The Senate unanimously passed a bill last week intended to protect overseas cemeteries.
The bill, introduced by Senators Benjamin Cardin (D-Md.) and James Reisch (R-Id.) is an amendment to the International Religious Freedom Act, passed in 1998, which requires the United States to impose sanctions on governments supporting religious persecution and limit diplomatic relations with them.
The amendment’s text recognizes the “spiritual, cultural, and historical significance [of burial sites] to many religious and ethnic groups” and that their desecration “constitute[s] an assault on the fundamental right to freedom of religion, and [is] especially egregious when sponsored or tolerated by the local or national governments in the countries in which such offenses occur.”
“Freedom of religion requires respect for those practicing their faith alone as well as in community with others,” said Sen. Cardin in a statement explaining the connection of the amendment to the original act. “It also requires protection for those who identify as members of a religious community [and] for the symbols of the community.”
Although the bill is equally applicable to any gravesite, it is particularly aimed at curbing the desecration of Jewish cemeteries in Eastern Europe.
“We hope that the bill will give us moral persuasion,” said Dr. Bernard Fryshman of the Conference of Academicians for the Protection of Jewish Cemeteries, who was active in the bill’s introduction and passage. “The world is very different today, and America can do more with moral authority than with might; we hope that this bill gives us that authority.”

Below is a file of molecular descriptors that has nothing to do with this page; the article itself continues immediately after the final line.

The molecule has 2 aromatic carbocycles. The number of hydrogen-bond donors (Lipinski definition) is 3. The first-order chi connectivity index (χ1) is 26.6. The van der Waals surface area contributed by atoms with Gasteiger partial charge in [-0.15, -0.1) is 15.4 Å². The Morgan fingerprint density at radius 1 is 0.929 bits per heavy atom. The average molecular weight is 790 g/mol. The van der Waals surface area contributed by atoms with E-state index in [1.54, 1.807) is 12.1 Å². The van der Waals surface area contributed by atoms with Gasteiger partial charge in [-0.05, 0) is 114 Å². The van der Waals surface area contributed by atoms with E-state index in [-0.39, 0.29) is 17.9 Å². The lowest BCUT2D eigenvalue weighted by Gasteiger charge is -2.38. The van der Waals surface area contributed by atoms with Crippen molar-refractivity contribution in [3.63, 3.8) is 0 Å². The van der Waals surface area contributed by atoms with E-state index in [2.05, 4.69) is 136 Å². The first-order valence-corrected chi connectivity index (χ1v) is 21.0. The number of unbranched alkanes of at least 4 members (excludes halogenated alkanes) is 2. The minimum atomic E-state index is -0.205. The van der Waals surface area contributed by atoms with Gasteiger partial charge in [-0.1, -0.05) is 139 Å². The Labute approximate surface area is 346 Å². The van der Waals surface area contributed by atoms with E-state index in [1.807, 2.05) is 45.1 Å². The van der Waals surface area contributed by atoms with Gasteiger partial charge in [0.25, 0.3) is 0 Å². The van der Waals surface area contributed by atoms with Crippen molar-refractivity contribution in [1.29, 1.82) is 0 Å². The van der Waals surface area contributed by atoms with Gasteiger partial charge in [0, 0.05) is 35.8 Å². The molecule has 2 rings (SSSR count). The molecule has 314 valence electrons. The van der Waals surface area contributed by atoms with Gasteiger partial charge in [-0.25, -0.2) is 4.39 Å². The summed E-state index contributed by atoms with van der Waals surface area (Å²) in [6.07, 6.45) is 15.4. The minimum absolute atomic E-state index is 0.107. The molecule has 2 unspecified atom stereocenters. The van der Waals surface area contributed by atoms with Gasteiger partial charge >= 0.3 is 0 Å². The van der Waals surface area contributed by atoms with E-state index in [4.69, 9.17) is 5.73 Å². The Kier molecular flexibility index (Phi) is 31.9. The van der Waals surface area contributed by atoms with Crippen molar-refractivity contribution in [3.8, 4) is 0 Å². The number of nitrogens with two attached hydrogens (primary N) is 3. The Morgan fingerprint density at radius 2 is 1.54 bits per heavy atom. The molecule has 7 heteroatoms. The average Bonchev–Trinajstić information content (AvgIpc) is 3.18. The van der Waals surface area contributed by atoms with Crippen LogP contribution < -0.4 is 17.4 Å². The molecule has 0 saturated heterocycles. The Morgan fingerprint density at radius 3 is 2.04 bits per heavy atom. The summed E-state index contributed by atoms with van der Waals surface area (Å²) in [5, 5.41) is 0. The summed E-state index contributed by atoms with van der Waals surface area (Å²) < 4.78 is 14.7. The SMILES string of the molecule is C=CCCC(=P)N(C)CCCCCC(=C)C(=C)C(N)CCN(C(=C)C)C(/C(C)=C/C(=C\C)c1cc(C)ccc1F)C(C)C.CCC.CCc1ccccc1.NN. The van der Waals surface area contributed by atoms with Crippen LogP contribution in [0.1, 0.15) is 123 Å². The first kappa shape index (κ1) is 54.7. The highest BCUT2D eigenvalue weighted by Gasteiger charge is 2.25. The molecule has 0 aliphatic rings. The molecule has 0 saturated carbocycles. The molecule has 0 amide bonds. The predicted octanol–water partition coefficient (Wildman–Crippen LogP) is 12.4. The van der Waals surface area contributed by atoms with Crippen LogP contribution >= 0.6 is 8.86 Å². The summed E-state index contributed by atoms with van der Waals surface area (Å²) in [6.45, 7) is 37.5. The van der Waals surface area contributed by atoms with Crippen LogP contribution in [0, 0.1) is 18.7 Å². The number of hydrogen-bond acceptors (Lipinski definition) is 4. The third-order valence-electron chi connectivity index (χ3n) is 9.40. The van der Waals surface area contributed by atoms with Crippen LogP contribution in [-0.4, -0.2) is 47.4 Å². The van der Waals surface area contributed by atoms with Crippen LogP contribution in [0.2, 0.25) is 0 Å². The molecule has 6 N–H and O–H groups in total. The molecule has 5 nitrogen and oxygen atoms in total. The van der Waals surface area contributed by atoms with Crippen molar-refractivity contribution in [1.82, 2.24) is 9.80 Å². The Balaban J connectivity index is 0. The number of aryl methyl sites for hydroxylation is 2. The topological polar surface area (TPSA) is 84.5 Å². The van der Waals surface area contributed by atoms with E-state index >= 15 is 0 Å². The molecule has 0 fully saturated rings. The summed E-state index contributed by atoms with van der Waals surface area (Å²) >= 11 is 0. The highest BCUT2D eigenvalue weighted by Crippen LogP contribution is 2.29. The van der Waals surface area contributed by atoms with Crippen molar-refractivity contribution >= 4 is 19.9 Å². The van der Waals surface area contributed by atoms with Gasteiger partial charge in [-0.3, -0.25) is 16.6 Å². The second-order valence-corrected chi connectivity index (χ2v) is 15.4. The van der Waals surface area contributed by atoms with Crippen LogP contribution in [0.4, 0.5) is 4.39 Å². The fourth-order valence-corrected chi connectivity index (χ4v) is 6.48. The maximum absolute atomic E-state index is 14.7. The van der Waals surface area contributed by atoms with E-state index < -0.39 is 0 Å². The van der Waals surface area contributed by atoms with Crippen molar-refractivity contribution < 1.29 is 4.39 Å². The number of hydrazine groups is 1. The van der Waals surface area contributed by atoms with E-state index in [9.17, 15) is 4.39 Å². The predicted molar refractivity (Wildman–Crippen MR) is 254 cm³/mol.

Fryshman said that in his work to preserve cemeteries in Lithuania and Belarus he encountered ambivalence from local governments in preventing desecration, since they felt that the United States, and certainly their own national governments, did not stand firmly against such desecration. He expressed his hope that this legislation will send a message that the issue actually is “being taken seriously.”
Commenting on the condition of Jewish cemeteries in Ukraine, Rabbi Yaakov Bleich, Chief Rabbi of Ukraine, said that; “Some are bad and others are worse.”
“It is a very difficult issue to deal with,” he went on, “as each cemetery is controlled by local authorities and not the national government. “The United States has been trying for years to work on the problem; hopefully this bill will help American diplomatic representatives speak about it more openly when overseas and push embassies to do more.”
Rabbi Shlomo Besser, former director of the International Committee for the Preservation of Jewish Memorial Sites and Rav of Khal Bnei Chaim Yisrael on Manhattan’s West Side, concurred with the gravity of the situation in Eastern Europe.
“Every year an average of two cemeteries simply disappear due to a combination of erosion, natural plant growth, vandalism, and local construction,” he said.
“Every beis hachaim is a different story,” Rabbi Besser said. “Since the local governments are in charge, a lot depends on the attitude of the mayor of each village.”
Rabbi Besser said that work usually begins with erecting a gate around the area so local residents can see and respect the borders of the cemetery. After restoring monuments, organizations try to maintain a system to assure that the sites are respected. This process can take four to five years and significant funding.
As to how much impact the legislation will have, Rabbi Bleich took a wait-and-see approach.
“How much impact it will have on the ground?” Rabbi Besser said. “We will have to see. But it is definitely a step in the right direction.”